Education and Skills

Why men's aversion to housework is stalling women's careers

Pegs on a washing line.

We won't achieve full equality in the workplace until men worldwide shoulder their share of unpaid work at home Image: Igor Ovsyannykov/Unsplash

Gary Barker
President and Chief Executive Officer, Equimundo: Center for Masculinities and Social Justice
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From the Oscars to the Baftas to this year’s World Economic Forum Annual Meeting, the world is increasingly paying attention to gender diversity and women’s right to equality in the workplace, including having workplaces free of harassment.

We are moving towards equal pay (though the rate of change is far too slow), towards making markets work for women and towards making women’s economic empowerment a central plank of gender equality. Leaders around the world – both political and corporate – increasingly understand that there can be no equitable economic growth that excludes half of the world’s workers.

But we’re leaving out a major piece. Yes, we need equal pay legislation and equal pay policies and inclusion riders, as called for at the Oscars. But we also need something both simple and complex: men doing half of the caregiving in our homes.

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Women and the second shift

Using data from more than 100 countries, the recent State of the World’s Fathers report produced by Brazilian NGO Promundo confirmed that, on average globally, women carry out three times more of the daily care work than men, ranging from four to five hours per day. That’s on top of the paid work women do.

Men carry out more paid work on a daily basis, but combining paid and unpaid care work, everywhere we look, women on average work more hours per day than men do. Everywhere.

The bottom line is that no country has achieved equality in daily unpaid care work (the care of children, of ageing parents and of homes). Even when companies offer paid and equitable parental leave, we know that men are far less likely to take it than women. One main reason is that men’s average incomes are higher, so unless we make leave fully paid, families often decide they can forgo part of the woman’s income more easily than the man’s. Second, men are worried (as are many women) that their bosses and co-workers will think they are slackers if they take leave.

 Women still, on average, perform the majority of unpaid childcare.
Women still, on average, perform the majority of unpaid childcare. Image: Alexander Dummer/Unsplash

The parenting penalty

And why does all this matter? It matters because unpaid care is one the main reasons that women do not achieve the full equality in the workplace that they deserve. It limits their paid work lives. It means women are most likely to take on the part-time and flexible work, while men more likely climb in terms of salaries and management.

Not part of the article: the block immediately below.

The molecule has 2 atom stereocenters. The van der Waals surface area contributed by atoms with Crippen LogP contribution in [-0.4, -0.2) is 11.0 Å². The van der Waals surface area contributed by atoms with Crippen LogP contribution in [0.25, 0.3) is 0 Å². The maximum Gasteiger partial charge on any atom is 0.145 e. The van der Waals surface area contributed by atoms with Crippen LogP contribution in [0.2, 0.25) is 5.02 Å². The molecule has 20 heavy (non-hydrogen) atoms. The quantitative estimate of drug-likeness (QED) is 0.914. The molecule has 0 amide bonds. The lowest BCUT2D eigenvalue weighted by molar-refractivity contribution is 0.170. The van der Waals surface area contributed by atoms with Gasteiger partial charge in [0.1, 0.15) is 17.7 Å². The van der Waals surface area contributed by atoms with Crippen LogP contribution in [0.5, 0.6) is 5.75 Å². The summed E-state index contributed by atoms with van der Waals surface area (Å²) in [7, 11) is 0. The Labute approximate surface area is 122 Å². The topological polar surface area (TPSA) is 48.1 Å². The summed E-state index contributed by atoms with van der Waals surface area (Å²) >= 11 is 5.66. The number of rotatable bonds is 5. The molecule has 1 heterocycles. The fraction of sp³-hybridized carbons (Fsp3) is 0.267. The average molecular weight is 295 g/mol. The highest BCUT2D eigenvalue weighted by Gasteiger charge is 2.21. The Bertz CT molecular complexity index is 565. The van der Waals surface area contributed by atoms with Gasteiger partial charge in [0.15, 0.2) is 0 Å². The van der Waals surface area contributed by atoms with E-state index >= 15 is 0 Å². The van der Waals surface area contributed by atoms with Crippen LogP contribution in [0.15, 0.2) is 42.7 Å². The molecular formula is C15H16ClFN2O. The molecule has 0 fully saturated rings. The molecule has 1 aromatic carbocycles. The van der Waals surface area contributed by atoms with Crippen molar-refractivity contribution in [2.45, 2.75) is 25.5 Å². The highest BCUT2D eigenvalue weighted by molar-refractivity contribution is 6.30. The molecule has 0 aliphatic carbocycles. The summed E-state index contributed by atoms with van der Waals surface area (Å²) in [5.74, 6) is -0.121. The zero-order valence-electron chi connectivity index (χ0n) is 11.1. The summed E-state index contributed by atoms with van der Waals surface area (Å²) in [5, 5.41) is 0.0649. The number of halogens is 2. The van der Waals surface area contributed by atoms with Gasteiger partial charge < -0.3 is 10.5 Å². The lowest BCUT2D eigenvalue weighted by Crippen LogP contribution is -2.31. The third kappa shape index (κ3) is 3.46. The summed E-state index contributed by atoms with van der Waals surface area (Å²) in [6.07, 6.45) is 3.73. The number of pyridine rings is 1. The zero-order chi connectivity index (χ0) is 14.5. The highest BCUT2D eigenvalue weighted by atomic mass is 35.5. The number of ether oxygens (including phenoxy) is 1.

In many higher-income countries, we see that women’s and men’s income is roughly equal in their 20s. But when they start having children in their late 20s and early 30s, we see the curve: women’s incomes decline while men’s increase. Even in progressive Scandinavian countries, when women step out of the workplace for a time, while men work more.

So what needs to be done? This is about policy shift but also about a cultural shift. We need paid and equal leave for caregivers of all kinds, of all genders and sexual orientations, and in all family arrangements. And we need incentives and encouragement for men and women to take it. Ideally, we need such leave included as part of national laws and paid for via national insurance programmes. Short of that, we need employers to offer it and encourage it.

In lower-income countries, we need to promote men’s caregiving as part of poverty-alleviation programmes, so that we don’t increase women’s triple burden. We need parental training that includes fathers. We need to promote men’s involvement in paid care professions, such as childcare working, primary school teaching, nursing and in-home healthcare. It will be messy when we bring men into what have been considered largely women’s professions. We certainly don’t want to push low-income women out of one of the few places they have found for paid work. But we know we need to get men into those professions if we are to change the idea that care work is the work of mostly underpaid women.

And we need to start early, with messages to our sons and daughters. We need to raise boys from the earliest ages to see themselves as caregivers and providers too. We need to continue to promote girls’ entry into science, technology, engineering, and mathematics (STEM) professions, while encouraging our sons to see that the care professions are legitimate, valued work. And they need to know that we expect them to do half of the care when they are grown up and have homes of their own.

This requires a cultural shift: we need messages in the media and workplaces to promoting men’s caregiving as the new normal. For many men, it already is. There is a younger generation, from Geneva to Ramallah to Rio de Janeiro, who get it. They are doing more of the daily, hands-on care of children.

But until men are doing, on average, half of this daily work worldwide, and finding the joy and benefits in it, we will not achieve the full equality that women and girls deserve.

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Education and SkillsEquity, Diversity and Inclusion
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